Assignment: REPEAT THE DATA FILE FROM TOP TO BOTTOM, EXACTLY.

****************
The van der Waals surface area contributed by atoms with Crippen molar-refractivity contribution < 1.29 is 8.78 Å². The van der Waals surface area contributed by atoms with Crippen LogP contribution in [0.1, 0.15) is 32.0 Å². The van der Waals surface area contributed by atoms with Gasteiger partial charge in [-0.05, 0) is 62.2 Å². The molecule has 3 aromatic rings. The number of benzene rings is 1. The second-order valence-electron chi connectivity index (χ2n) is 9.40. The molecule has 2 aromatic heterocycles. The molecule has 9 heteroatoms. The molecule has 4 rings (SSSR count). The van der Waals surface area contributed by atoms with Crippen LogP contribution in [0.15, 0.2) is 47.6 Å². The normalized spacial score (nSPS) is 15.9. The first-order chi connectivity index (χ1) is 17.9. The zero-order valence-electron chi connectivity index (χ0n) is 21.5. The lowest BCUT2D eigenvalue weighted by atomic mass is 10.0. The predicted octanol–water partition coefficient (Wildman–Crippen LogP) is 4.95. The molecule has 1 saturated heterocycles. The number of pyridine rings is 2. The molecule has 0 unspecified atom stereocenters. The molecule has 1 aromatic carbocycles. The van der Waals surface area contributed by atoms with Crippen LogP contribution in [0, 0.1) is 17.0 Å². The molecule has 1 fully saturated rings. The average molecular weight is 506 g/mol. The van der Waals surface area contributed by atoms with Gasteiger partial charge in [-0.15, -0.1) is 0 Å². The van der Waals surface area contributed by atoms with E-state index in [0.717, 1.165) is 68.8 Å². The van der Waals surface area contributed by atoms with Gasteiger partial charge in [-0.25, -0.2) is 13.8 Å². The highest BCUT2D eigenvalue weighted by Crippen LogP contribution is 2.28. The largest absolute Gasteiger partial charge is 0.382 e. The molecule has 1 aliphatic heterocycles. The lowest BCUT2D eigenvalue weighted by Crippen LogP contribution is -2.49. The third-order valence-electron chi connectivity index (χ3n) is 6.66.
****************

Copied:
The van der Waals surface area contributed by atoms with Crippen molar-refractivity contribution < 1.29 is 8.78 Å². The van der Waals surface area contributed by atoms with Crippen LogP contribution in [0.1, 0.15) is 32.0 Å². The van der Waals surface area contributed by atoms with Gasteiger partial charge in [-0.05, 0) is 62.2 Å². The molecule has 3 aromatic rings. The number of benzene rings is 1. The second-order valence-electron chi connectivity index (χ2n) is 9.40. The molecule has 2 aromatic heterocycles. The molecule has 9 heteroatoms. The molecule has 4 rings (SSSR count). The van der Waals surface area contributed by atoms with Crippen LogP contribution in [0.15, 0.2) is 47.6 Å². The normalized spacial score (nSPS) is 15.9. The first-order chi connectivity index (χ1) is 17.9. The zero-order valence-electron chi connectivity index (χ0n) is 21.5. The lowest BCUT2D eigenvalue weighted by atomic mass is 10.0. The predicted octanol–water partition coefficient (Wildman–Crippen LogP) is 4.95. The molecule has 1 saturated heterocycles. The number of pyridine rings is 2. The molecule has 0 unspecified atom stereocenters. The molecule has 1 aromatic carbocycles. The van der Waals surface area contributed by atoms with Crippen LogP contribution in [0, 0.1) is 17.0 Å². The molecule has 1 fully saturated rings. The average molecular weight is 506 g/mol. The van der Waals surface area contributed by atoms with Gasteiger partial charge in [-0.15, -0.1) is 0 Å². The van der Waals surface area contributed by atoms with E-state index in [0.717, 1.165) is 68.8 Å². The van der Waals surface area contributed by atoms with Gasteiger partial charge in [-0.25, -0.2) is 13.8 Å². The highest BCUT2D eigenvalue weighted by Crippen LogP contribution is 2.28. The largest absolute Gasteiger partial charge is 0.382 e. The molecule has 1 aliphatic heterocycles. The lowest BCUT2D eigenvalue weighted by Crippen LogP contribution is -2.49. The third-order valence-electron chi connectivity index (χ3n) is 6.66.